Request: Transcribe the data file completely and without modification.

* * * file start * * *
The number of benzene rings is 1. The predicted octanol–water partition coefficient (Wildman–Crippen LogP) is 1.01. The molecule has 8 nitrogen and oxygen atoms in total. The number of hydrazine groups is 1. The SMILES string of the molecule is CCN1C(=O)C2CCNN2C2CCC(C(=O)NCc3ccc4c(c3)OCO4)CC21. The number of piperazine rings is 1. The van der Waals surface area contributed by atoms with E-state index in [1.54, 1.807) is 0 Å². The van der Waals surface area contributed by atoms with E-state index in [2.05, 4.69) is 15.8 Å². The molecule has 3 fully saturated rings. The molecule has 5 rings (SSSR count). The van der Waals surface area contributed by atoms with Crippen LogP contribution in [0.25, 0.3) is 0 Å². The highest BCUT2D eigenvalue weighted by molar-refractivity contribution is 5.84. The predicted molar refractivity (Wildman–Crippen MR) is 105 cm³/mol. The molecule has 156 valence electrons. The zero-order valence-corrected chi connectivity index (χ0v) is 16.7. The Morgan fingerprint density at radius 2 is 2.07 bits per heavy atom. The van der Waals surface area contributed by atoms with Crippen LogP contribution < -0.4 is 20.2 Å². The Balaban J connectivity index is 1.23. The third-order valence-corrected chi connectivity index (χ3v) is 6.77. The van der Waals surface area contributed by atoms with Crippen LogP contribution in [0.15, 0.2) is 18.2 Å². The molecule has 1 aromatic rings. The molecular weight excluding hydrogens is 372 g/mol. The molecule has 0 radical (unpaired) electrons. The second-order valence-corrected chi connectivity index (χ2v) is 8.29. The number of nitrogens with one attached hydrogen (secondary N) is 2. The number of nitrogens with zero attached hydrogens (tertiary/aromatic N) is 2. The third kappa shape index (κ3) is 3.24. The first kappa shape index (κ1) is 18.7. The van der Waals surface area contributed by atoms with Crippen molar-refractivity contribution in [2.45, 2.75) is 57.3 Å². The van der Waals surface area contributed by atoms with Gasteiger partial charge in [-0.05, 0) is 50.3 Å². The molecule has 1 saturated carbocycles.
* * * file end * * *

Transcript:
The number of benzene rings is 1. The predicted octanol–water partition coefficient (Wildman–Crippen LogP) is 1.01. The molecule has 8 nitrogen and oxygen atoms in total. The number of hydrazine groups is 1. The SMILES string of the molecule is CCN1C(=O)C2CCNN2C2CCC(C(=O)NCc3ccc4c(c3)OCO4)CC21. The number of piperazine rings is 1. The van der Waals surface area contributed by atoms with E-state index in [1.54, 1.807) is 0 Å². The van der Waals surface area contributed by atoms with E-state index in [2.05, 4.69) is 15.8 Å². The molecule has 3 fully saturated rings. The molecule has 5 rings (SSSR count). The van der Waals surface area contributed by atoms with Crippen LogP contribution in [0.25, 0.3) is 0 Å². The highest BCUT2D eigenvalue weighted by molar-refractivity contribution is 5.84. The predicted molar refractivity (Wildman–Crippen MR) is 105 cm³/mol. The molecule has 156 valence electrons. The zero-order valence-corrected chi connectivity index (χ0v) is 16.7. The Morgan fingerprint density at radius 2 is 2.07 bits per heavy atom. The van der Waals surface area contributed by atoms with Crippen LogP contribution < -0.4 is 20.2 Å². The Balaban J connectivity index is 1.23. The third-order valence-corrected chi connectivity index (χ3v) is 6.77. The van der Waals surface area contributed by atoms with Crippen LogP contribution in [0.15, 0.2) is 18.2 Å². The molecule has 1 aromatic rings. The molecular weight excluding hydrogens is 372 g/mol. The molecule has 0 radical (unpaired) electrons. The second-order valence-corrected chi connectivity index (χ2v) is 8.29. The number of nitrogens with one attached hydrogen (secondary N) is 2. The number of nitrogens with zero attached hydrogens (tertiary/aromatic N) is 2. The third kappa shape index (κ3) is 3.24. The first kappa shape index (κ1) is 18.7. The van der Waals surface area contributed by atoms with Crippen molar-refractivity contribution in [2.45, 2.75) is 57.3 Å². The van der Waals surface area contributed by atoms with Gasteiger partial charge in [-0.05, 0) is 50.3 Å². The molecule has 1 saturated carbocycles.